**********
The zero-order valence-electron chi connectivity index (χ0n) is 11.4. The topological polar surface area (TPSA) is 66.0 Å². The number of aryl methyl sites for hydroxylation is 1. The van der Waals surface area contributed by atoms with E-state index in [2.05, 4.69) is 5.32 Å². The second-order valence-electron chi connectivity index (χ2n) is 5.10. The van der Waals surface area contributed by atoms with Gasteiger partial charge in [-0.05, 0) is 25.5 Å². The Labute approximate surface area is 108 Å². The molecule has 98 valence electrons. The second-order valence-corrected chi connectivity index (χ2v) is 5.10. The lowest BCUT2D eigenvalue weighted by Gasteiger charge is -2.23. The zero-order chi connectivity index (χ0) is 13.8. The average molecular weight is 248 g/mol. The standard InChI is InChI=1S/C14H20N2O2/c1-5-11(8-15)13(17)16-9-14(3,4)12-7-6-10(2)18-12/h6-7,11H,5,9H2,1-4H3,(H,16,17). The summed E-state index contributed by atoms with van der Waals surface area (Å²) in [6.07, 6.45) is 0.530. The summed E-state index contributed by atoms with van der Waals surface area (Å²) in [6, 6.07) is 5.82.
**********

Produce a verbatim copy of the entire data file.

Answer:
The zero-order valence-electron chi connectivity index (χ0n) is 11.4. The topological polar surface area (TPSA) is 66.0 Å². The number of aryl methyl sites for hydroxylation is 1. The van der Waals surface area contributed by atoms with E-state index in [2.05, 4.69) is 5.32 Å². The second-order valence-electron chi connectivity index (χ2n) is 5.10. The van der Waals surface area contributed by atoms with Gasteiger partial charge in [-0.05, 0) is 25.5 Å². The Labute approximate surface area is 108 Å². The molecule has 98 valence electrons. The second-order valence-corrected chi connectivity index (χ2v) is 5.10. The lowest BCUT2D eigenvalue weighted by Gasteiger charge is -2.23. The zero-order chi connectivity index (χ0) is 13.8. The average molecular weight is 248 g/mol. The standard InChI is InChI=1S/C14H20N2O2/c1-5-11(8-15)13(17)16-9-14(3,4)12-7-6-10(2)18-12/h6-7,11H,5,9H2,1-4H3,(H,16,17). The summed E-state index contributed by atoms with van der Waals surface area (Å²) in [6.07, 6.45) is 0.530. The summed E-state index contributed by atoms with van der Waals surface area (Å²) in [6, 6.07) is 5.82.